Emerging from the shadows, a new multi-sensory performance from Bay Area hip-hop veterans The Coup
While still a child in early-'80s San Francisco, Boots Riley witnessed something he didn't quite understand but that would stick with him for the rest of his life. Walking into a theater performance at the venerable Mission District art space Project Artaud, Riley saw actors in body paint writhing around him in apparent agony on all sides. It was meant as a simulation of the AIDS epidemic, with the actors portraying the afflicted. But it didn't enlighten him much as a kid.
"It just scared the hell out of me," Riley recalls. "You walk into this place, and it's like a whole city, with people all around you."
Given how Riley's own work with long-running hip-hop group The Coup likewise mixes political activism with overwhelming performance energy, it's fitting he would look back on this experience as the inspiration for The Coup's new multimedia project, Shadowbox. Featuring the work of street artist Jon-Paul Bail, videographer David Szlasa, and a host of other bands and performers, Shadowbox casts the Coup's music in the context of an all-encompassing artwork that attacks the audience from all sides. He's debuting the project at the Yerba Buena Center for the Arts on Aug. 16, but he hopes to eventually take it on the road to wherever an art establishment is willing to fund it.
Riley prefers to remain secretive about what the performance actually entails. He's described it in the past as featuring puppets, drones and "Guantanamo Bay go-go dancers," whatever those may be. To Riley, having the audience come in blind is key to maximizing the impact of the show.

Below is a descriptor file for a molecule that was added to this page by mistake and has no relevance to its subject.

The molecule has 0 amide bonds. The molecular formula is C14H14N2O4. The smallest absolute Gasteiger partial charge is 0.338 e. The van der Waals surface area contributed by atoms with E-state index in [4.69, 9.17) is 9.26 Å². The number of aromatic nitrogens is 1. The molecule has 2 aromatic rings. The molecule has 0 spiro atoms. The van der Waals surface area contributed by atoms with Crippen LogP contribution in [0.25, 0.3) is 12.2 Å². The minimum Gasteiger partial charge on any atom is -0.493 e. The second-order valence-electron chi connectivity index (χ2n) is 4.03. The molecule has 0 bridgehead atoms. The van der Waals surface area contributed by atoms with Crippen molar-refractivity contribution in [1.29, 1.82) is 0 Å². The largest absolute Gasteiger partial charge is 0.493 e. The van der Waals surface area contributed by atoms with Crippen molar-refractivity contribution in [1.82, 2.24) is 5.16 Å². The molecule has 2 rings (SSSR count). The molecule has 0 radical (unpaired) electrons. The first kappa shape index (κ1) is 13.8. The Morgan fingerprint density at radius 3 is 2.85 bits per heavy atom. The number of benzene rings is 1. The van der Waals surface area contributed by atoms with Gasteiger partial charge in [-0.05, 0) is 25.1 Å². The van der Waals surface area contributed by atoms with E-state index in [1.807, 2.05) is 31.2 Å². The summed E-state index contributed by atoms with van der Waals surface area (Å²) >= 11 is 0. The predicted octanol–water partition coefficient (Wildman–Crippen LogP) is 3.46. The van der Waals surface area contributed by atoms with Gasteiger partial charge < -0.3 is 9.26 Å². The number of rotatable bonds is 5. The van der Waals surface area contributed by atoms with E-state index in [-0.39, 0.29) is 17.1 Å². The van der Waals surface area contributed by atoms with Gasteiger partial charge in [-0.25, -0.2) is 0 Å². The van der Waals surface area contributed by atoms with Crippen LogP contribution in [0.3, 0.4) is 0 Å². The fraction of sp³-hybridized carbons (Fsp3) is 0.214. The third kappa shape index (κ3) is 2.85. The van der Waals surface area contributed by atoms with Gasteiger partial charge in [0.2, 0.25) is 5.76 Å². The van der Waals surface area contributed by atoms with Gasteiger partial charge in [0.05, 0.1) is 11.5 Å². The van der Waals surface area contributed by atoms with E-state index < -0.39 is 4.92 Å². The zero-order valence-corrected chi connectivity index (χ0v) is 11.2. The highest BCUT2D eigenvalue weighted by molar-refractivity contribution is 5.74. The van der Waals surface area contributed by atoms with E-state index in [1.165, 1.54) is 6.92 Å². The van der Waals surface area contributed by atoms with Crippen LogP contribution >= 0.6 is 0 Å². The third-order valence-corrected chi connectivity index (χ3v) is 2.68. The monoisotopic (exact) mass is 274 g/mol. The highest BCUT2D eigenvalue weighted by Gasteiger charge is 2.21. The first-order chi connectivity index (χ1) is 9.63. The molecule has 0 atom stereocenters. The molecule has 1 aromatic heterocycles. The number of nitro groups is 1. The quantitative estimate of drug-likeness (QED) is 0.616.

"Some of the things that would make people probably want to come to the performance are things I don't want to talk about before they happen," Riley says.
What we do know is that it'll feature multiple stages and a dizzying roster of collaborators, from socialist hip-hop militants Dead Prez to dream-pop duo Snow Angel, comedian W. Kamau Bell, chamber orchestra Classical Revolution, and the New Orleans-style second line unit Extra Action Marching Band. All of it will be encased by Bail's black-and-white artwork, which will give the audience the impression of being in an actual "box of shadows."
Bail, a Bay Area street artist perhaps best known as of late for his "Hella Occupy Oakland" poster, was one of Riley's early heroes on the Bay Area art scene. The two met in the late '80s amid a wave of neo-Nazi skinhead activity in the Bay Area, which the two of them helped fight to counter.
"When I was in high school I would hang out at Alameda Beach," Riley recalls. "Back then Alameda was still a navy town and they didn't like a lot of black folks coming around. Police rolled up to harass us, and the police insignia on the car was covered in a swastika. The first thing I thought was: 'Who the fuck did that?'"
It turned out to be Bail, and the two artists quickly bonded, putting up anti-Nazi posters around the city. They've remained friends through the years, but they haven't collaborated on a large-scale project until now.
"He was the first artist I ever met who was trying to do something more with art than just make art," Riley says. "He had a collective at California College of the Arts at the time, which had the slogan — 'no art for art's sake.'"